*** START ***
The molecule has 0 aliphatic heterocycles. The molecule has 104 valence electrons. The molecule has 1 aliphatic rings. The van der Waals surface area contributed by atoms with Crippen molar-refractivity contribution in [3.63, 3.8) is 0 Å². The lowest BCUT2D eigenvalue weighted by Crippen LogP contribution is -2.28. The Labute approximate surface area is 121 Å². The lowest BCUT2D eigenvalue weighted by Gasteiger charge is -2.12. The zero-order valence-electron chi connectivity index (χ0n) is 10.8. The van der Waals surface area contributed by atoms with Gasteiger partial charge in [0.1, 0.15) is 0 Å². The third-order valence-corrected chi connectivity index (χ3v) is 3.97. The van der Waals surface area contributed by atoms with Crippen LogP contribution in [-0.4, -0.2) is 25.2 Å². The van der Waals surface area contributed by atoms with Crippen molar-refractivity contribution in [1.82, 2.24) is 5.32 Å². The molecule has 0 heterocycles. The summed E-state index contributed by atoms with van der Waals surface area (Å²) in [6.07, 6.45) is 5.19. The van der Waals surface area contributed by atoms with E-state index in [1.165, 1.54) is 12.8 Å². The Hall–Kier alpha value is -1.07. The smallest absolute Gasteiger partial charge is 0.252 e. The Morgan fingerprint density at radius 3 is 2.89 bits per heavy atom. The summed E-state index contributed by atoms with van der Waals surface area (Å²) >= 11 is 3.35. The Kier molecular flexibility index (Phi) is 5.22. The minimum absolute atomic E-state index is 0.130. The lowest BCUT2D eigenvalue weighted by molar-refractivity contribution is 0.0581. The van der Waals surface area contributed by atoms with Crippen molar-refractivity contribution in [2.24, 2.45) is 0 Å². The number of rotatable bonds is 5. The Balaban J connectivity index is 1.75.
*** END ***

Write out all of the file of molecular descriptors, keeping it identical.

The molecule has 0 aliphatic heterocycles. The molecule has 104 valence electrons. The molecule has 1 aliphatic rings. The van der Waals surface area contributed by atoms with Crippen molar-refractivity contribution in [3.63, 3.8) is 0 Å². The lowest BCUT2D eigenvalue weighted by Crippen LogP contribution is -2.28. The Labute approximate surface area is 121 Å². The lowest BCUT2D eigenvalue weighted by Gasteiger charge is -2.12. The zero-order valence-electron chi connectivity index (χ0n) is 10.8. The van der Waals surface area contributed by atoms with Gasteiger partial charge in [0.1, 0.15) is 0 Å². The third-order valence-corrected chi connectivity index (χ3v) is 3.97. The van der Waals surface area contributed by atoms with Crippen LogP contribution in [-0.4, -0.2) is 25.2 Å². The van der Waals surface area contributed by atoms with Crippen molar-refractivity contribution in [1.82, 2.24) is 5.32 Å². The molecule has 0 heterocycles. The summed E-state index contributed by atoms with van der Waals surface area (Å²) in [6.07, 6.45) is 5.19. The van der Waals surface area contributed by atoms with E-state index in [1.165, 1.54) is 12.8 Å². The Hall–Kier alpha value is -1.07. The smallest absolute Gasteiger partial charge is 0.252 e. The Morgan fingerprint density at radius 3 is 2.89 bits per heavy atom. The summed E-state index contributed by atoms with van der Waals surface area (Å²) >= 11 is 3.35. The Kier molecular flexibility index (Phi) is 5.22. The minimum absolute atomic E-state index is 0.130. The lowest BCUT2D eigenvalue weighted by molar-refractivity contribution is 0.0581. The van der Waals surface area contributed by atoms with Crippen molar-refractivity contribution in [2.24, 2.45) is 0 Å². The number of rotatable bonds is 5. The Balaban J connectivity index is 1.75.